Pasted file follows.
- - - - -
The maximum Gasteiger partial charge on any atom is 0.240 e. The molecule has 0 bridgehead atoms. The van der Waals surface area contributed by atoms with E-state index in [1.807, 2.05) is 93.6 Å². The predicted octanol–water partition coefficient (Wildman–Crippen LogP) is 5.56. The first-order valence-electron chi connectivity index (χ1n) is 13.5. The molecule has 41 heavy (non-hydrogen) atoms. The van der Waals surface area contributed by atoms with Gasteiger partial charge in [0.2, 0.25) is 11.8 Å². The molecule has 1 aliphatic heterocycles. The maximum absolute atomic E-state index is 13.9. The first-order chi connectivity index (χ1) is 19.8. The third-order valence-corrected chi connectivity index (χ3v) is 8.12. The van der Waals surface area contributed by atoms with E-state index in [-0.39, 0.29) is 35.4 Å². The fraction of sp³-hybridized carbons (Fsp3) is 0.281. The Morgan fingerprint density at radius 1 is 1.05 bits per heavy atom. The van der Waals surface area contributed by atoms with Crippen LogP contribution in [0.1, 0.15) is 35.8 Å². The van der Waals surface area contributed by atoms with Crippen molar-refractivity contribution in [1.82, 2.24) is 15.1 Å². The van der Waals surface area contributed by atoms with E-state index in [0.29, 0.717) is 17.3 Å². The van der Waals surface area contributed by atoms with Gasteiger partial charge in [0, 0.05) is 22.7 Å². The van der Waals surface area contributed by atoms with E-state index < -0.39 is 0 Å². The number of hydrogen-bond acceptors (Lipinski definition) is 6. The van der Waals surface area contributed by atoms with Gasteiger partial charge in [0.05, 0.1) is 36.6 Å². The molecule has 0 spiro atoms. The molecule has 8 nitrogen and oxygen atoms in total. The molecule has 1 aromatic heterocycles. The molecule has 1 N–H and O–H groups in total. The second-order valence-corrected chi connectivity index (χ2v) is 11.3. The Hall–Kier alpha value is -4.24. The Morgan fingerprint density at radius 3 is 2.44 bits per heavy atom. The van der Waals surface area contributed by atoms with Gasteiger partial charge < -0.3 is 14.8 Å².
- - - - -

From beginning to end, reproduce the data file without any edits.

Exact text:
The maximum Gasteiger partial charge on any atom is 0.240 e. The molecule has 0 bridgehead atoms. The van der Waals surface area contributed by atoms with E-state index in [1.807, 2.05) is 93.6 Å². The predicted octanol–water partition coefficient (Wildman–Crippen LogP) is 5.56. The first-order valence-electron chi connectivity index (χ1n) is 13.5. The molecule has 41 heavy (non-hydrogen) atoms. The van der Waals surface area contributed by atoms with Gasteiger partial charge in [0.2, 0.25) is 11.8 Å². The molecule has 1 aliphatic heterocycles. The maximum absolute atomic E-state index is 13.9. The first-order chi connectivity index (χ1) is 19.8. The third-order valence-corrected chi connectivity index (χ3v) is 8.12. The van der Waals surface area contributed by atoms with E-state index in [-0.39, 0.29) is 35.4 Å². The fraction of sp³-hybridized carbons (Fsp3) is 0.281. The Morgan fingerprint density at radius 1 is 1.05 bits per heavy atom. The van der Waals surface area contributed by atoms with Crippen LogP contribution in [0.1, 0.15) is 35.8 Å². The van der Waals surface area contributed by atoms with Crippen molar-refractivity contribution in [1.82, 2.24) is 15.1 Å². The van der Waals surface area contributed by atoms with E-state index in [0.29, 0.717) is 17.3 Å². The van der Waals surface area contributed by atoms with Gasteiger partial charge in [0, 0.05) is 22.7 Å². The van der Waals surface area contributed by atoms with E-state index < -0.39 is 0 Å². The number of hydrogen-bond acceptors (Lipinski definition) is 6. The van der Waals surface area contributed by atoms with Gasteiger partial charge in [0.05, 0.1) is 36.6 Å². The molecule has 0 spiro atoms. The molecule has 8 nitrogen and oxygen atoms in total. The molecule has 1 aromatic heterocycles. The molecule has 1 N–H and O–H groups in total. The second-order valence-corrected chi connectivity index (χ2v) is 11.3. The Hall–Kier alpha value is -4.24. The Morgan fingerprint density at radius 3 is 2.44 bits per heavy atom. The van der Waals surface area contributed by atoms with Gasteiger partial charge < -0.3 is 14.8 Å².